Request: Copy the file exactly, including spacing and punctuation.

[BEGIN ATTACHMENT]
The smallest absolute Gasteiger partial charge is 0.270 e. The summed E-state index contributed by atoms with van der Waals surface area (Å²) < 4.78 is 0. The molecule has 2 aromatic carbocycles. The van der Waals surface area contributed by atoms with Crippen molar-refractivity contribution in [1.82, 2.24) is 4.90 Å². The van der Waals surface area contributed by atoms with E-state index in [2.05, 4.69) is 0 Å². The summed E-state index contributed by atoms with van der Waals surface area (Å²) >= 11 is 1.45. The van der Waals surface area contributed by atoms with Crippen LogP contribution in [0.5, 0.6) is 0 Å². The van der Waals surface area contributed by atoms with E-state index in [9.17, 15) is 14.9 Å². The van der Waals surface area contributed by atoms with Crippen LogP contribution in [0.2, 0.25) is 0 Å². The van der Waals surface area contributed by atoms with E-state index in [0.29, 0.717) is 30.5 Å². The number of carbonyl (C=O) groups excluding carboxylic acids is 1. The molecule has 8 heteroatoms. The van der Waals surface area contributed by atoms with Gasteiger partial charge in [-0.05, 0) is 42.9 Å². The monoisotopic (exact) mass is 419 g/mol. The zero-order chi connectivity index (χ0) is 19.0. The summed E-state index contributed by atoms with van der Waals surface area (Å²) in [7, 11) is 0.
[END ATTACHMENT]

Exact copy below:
The smallest absolute Gasteiger partial charge is 0.270 e. The summed E-state index contributed by atoms with van der Waals surface area (Å²) < 4.78 is 0. The molecule has 2 aromatic carbocycles. The van der Waals surface area contributed by atoms with Crippen molar-refractivity contribution in [1.82, 2.24) is 4.90 Å². The van der Waals surface area contributed by atoms with E-state index in [2.05, 4.69) is 0 Å². The summed E-state index contributed by atoms with van der Waals surface area (Å²) >= 11 is 1.45. The van der Waals surface area contributed by atoms with Crippen LogP contribution in [0.5, 0.6) is 0 Å². The van der Waals surface area contributed by atoms with E-state index in [9.17, 15) is 14.9 Å². The van der Waals surface area contributed by atoms with Crippen LogP contribution in [0.2, 0.25) is 0 Å². The van der Waals surface area contributed by atoms with E-state index in [0.29, 0.717) is 30.5 Å². The number of carbonyl (C=O) groups excluding carboxylic acids is 1. The molecule has 8 heteroatoms. The van der Waals surface area contributed by atoms with Gasteiger partial charge in [-0.05, 0) is 42.9 Å². The monoisotopic (exact) mass is 419 g/mol. The zero-order chi connectivity index (χ0) is 19.0. The summed E-state index contributed by atoms with van der Waals surface area (Å²) in [7, 11) is 0.